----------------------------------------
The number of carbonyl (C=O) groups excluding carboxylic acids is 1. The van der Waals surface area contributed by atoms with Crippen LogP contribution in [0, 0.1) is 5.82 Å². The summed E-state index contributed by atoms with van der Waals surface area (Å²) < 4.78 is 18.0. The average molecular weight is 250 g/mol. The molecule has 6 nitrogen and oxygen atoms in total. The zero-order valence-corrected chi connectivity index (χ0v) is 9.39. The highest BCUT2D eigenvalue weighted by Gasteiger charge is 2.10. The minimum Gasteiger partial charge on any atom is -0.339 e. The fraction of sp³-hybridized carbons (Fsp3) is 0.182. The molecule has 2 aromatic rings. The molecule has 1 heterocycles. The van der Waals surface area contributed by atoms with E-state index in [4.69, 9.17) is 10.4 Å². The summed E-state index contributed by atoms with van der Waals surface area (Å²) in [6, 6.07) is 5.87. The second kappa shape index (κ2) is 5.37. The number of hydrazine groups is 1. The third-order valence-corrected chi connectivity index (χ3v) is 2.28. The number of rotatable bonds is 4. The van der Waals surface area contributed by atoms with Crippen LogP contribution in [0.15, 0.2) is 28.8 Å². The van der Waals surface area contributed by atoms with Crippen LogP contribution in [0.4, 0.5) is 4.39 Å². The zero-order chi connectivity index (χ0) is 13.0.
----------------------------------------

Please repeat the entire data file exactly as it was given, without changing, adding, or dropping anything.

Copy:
The number of carbonyl (C=O) groups excluding carboxylic acids is 1. The van der Waals surface area contributed by atoms with Crippen LogP contribution in [0, 0.1) is 5.82 Å². The summed E-state index contributed by atoms with van der Waals surface area (Å²) < 4.78 is 18.0. The average molecular weight is 250 g/mol. The molecule has 6 nitrogen and oxygen atoms in total. The zero-order valence-corrected chi connectivity index (χ0v) is 9.39. The highest BCUT2D eigenvalue weighted by Gasteiger charge is 2.10. The minimum Gasteiger partial charge on any atom is -0.339 e. The fraction of sp³-hybridized carbons (Fsp3) is 0.182. The molecule has 2 aromatic rings. The molecule has 1 heterocycles. The van der Waals surface area contributed by atoms with E-state index in [4.69, 9.17) is 10.4 Å². The summed E-state index contributed by atoms with van der Waals surface area (Å²) in [6, 6.07) is 5.87. The second kappa shape index (κ2) is 5.37. The number of hydrazine groups is 1. The third-order valence-corrected chi connectivity index (χ3v) is 2.28. The number of rotatable bonds is 4. The van der Waals surface area contributed by atoms with Crippen LogP contribution in [0.15, 0.2) is 28.8 Å². The van der Waals surface area contributed by atoms with Crippen LogP contribution in [0.4, 0.5) is 4.39 Å². The zero-order chi connectivity index (χ0) is 13.0.